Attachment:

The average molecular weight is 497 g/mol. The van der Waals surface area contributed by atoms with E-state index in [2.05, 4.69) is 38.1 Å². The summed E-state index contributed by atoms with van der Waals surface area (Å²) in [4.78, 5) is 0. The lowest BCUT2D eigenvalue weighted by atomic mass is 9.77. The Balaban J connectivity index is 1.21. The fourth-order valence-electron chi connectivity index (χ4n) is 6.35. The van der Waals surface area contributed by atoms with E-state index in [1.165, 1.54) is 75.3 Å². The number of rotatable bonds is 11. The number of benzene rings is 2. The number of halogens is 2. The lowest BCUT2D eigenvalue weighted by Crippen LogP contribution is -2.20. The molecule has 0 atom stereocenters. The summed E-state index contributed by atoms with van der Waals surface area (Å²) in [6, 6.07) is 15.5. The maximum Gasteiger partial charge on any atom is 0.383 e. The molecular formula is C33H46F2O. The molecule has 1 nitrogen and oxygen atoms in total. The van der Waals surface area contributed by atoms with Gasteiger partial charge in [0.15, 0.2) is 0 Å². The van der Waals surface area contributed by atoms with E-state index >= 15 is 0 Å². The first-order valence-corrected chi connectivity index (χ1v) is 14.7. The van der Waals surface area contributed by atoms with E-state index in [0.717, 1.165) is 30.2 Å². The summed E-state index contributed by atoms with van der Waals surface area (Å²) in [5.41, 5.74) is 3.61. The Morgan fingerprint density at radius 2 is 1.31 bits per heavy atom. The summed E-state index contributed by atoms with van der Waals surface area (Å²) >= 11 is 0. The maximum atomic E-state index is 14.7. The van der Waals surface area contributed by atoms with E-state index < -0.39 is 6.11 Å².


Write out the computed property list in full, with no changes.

The average molecular weight is 497 g/mol. The van der Waals surface area contributed by atoms with E-state index in [2.05, 4.69) is 38.1 Å². The summed E-state index contributed by atoms with van der Waals surface area (Å²) in [4.78, 5) is 0. The lowest BCUT2D eigenvalue weighted by atomic mass is 9.77. The Balaban J connectivity index is 1.21. The fourth-order valence-electron chi connectivity index (χ4n) is 6.35. The van der Waals surface area contributed by atoms with E-state index in [1.165, 1.54) is 75.3 Å². The number of rotatable bonds is 11. The number of benzene rings is 2. The number of halogens is 2. The lowest BCUT2D eigenvalue weighted by Crippen LogP contribution is -2.20. The molecule has 0 atom stereocenters. The summed E-state index contributed by atoms with van der Waals surface area (Å²) in [6, 6.07) is 15.5. The maximum Gasteiger partial charge on any atom is 0.383 e. The molecular formula is C33H46F2O. The molecule has 1 nitrogen and oxygen atoms in total. The van der Waals surface area contributed by atoms with Gasteiger partial charge in [0.15, 0.2) is 0 Å². The van der Waals surface area contributed by atoms with E-state index >= 15 is 0 Å². The first-order valence-corrected chi connectivity index (χ1v) is 14.7. The van der Waals surface area contributed by atoms with E-state index in [0.717, 1.165) is 30.2 Å². The summed E-state index contributed by atoms with van der Waals surface area (Å²) in [5.41, 5.74) is 3.61. The Morgan fingerprint density at radius 2 is 1.31 bits per heavy atom. The summed E-state index contributed by atoms with van der Waals surface area (Å²) >= 11 is 0. The maximum atomic E-state index is 14.7. The van der Waals surface area contributed by atoms with E-state index < -0.39 is 6.11 Å².